I can say I’m really competitive, yeah. But I don’t like to do it so much, because, I don’t wanna really — I hate competing against my friends. But it’s gonna come sometime. And I think we all still have a competing mind, like when we put that jersey on, there’s no friendship in the water.

Is Wes [Brian's younger brother] as competitive as you are or is he laid back because he’s so young?
I’m bad with Wesley. I’ll vibe him out so hard. But it’s just to push him, you know. I’m not trying to do it on purpose. When I get a jersey on it’s a whole different state of mind. That’s how it is. You can’t be in the water in your jersey like, “Oh, look, butterflies” and stuff. You’ve gotta be super focused about it. I’d say everyone is pretty competitive. Dylan has a lot of it, Gaby [Escudero], Josie, Alejandro [Moreda], everybody actually. When you put that jersey on, it’s like a tuxedo or something, it’s putting on the bulletproof vest on and going FBI on people. I’ve had times when I vibed Wes out too much and he’s come in and told my mom about it [laughs]. He’d come in from the heat and got to my mom, “He was yelling at me and cussing at me!” I’d get in trouble for it. I just want to do good you know. I think everyone wants to do good.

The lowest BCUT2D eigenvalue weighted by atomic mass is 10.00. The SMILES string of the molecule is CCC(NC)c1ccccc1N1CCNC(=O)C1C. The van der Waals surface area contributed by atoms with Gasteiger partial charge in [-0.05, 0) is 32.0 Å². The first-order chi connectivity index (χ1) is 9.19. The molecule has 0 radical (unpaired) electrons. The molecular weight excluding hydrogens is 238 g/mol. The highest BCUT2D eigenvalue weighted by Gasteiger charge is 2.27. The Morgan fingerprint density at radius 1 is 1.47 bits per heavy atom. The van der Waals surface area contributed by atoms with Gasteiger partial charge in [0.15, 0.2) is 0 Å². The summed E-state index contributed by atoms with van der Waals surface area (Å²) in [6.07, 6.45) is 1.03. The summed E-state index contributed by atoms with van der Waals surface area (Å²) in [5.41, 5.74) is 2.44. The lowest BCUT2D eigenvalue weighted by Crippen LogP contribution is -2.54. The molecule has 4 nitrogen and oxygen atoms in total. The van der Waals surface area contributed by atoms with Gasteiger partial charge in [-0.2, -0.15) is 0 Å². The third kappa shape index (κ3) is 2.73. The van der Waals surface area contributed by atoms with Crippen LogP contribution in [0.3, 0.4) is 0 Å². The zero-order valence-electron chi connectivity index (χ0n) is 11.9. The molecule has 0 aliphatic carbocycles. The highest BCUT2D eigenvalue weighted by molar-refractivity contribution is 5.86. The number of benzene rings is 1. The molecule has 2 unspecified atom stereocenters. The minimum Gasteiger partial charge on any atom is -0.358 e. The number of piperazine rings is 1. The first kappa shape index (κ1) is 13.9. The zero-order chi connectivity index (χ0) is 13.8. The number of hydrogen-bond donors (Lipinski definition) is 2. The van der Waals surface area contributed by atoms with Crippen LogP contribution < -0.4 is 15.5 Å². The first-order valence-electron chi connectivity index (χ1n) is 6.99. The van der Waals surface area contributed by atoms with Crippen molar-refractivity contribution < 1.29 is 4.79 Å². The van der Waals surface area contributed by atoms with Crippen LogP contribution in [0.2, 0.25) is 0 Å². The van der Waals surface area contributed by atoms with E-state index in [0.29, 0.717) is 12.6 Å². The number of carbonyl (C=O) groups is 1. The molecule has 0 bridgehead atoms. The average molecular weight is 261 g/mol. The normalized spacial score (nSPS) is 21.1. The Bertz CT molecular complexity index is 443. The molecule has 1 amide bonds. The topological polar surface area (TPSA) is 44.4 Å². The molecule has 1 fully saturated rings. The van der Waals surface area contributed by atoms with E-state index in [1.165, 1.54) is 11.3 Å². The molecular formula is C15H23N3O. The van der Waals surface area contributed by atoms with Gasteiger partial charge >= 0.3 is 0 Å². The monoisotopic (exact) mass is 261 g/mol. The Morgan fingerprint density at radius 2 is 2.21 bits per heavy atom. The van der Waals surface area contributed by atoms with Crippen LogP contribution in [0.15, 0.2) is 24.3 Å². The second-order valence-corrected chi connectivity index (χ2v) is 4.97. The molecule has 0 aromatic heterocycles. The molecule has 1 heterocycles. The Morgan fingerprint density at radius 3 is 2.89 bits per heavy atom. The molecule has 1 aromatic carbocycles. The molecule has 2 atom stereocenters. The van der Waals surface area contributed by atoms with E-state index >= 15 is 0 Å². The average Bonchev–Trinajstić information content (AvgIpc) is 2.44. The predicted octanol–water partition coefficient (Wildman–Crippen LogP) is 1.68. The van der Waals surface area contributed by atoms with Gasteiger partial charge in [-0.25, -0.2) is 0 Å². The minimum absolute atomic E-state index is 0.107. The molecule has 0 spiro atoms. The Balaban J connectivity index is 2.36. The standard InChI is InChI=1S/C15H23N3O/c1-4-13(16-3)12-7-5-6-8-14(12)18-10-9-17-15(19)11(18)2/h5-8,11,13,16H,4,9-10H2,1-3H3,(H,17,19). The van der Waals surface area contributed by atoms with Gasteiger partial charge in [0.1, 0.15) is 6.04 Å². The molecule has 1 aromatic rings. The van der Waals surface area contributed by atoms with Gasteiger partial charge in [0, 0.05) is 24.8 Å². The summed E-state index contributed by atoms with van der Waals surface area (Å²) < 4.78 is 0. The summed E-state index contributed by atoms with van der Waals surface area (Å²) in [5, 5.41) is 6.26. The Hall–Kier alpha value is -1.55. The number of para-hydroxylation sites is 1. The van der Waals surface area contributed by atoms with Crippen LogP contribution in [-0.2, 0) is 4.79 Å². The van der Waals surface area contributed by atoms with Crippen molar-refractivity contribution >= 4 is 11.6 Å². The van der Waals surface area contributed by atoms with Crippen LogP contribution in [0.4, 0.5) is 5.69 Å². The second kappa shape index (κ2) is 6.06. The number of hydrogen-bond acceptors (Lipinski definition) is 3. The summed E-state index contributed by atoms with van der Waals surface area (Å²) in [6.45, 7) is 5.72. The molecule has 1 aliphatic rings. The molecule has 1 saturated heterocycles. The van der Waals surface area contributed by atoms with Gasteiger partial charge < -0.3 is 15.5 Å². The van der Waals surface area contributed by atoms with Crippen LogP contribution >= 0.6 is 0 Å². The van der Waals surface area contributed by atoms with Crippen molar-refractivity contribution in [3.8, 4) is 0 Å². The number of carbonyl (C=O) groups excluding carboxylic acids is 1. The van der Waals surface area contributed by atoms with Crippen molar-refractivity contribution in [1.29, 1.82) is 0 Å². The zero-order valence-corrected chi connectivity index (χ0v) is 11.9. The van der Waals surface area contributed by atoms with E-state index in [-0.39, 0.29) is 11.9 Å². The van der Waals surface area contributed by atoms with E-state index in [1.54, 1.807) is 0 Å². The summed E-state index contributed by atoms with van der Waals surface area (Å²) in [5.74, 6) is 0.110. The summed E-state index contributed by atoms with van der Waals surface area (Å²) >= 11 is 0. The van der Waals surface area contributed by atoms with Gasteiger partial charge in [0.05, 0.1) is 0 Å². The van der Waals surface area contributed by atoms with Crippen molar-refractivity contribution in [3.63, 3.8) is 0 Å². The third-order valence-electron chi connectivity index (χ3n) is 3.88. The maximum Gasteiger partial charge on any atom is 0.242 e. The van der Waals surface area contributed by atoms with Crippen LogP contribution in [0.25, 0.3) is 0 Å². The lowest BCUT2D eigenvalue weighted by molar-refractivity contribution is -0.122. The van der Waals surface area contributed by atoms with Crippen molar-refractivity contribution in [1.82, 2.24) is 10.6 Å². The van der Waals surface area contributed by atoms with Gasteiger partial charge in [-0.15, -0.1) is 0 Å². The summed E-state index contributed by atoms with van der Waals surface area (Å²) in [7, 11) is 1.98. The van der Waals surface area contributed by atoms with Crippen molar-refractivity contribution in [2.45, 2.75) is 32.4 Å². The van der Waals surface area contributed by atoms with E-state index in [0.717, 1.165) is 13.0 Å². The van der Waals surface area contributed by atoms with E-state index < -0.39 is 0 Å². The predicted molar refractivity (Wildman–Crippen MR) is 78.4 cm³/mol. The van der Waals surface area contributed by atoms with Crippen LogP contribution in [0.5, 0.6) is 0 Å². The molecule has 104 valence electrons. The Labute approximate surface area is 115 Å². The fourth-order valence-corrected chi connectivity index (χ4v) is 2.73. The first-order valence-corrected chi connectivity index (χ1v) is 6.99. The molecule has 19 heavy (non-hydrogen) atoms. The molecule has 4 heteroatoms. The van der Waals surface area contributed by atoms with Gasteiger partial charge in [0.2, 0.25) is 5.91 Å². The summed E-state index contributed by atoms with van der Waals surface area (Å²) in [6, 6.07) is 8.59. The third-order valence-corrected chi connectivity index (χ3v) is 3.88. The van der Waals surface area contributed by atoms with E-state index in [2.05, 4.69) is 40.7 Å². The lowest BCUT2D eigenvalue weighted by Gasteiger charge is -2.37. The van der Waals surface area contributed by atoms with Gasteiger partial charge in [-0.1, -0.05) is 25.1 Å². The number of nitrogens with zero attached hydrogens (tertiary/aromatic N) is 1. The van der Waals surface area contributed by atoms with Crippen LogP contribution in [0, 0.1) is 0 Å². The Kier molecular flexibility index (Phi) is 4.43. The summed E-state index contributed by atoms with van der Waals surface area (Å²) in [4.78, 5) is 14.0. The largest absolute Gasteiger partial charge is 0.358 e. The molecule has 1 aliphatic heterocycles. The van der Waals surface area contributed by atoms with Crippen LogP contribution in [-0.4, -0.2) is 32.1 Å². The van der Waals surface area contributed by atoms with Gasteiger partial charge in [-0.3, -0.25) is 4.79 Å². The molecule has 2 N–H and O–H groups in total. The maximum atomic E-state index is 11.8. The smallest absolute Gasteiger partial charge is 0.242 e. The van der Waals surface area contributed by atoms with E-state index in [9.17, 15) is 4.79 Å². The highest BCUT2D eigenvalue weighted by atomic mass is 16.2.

You know, the surf industry is a hard game to play. You’ve got to have a lot of experience and knowledge. You have to do it up and play your cards right. Because if you don’t, you’re not gonna achieve the goals that you have the mind for. And that’s why you have to be hard on yourself. And it’s good to have people be hard on you. I think island of Puerto Rico has been a good push for me too.. Because I have people come up to me and say, “Your parents are American, you’re not really Puerto Rican.” And I’ll be like, “You know what? I don’t really give a shit. In my heart, I think I’m f–kin’ full-on Puerto Rican.” And I think Dylan, Josie and my brother, we all have the same mind.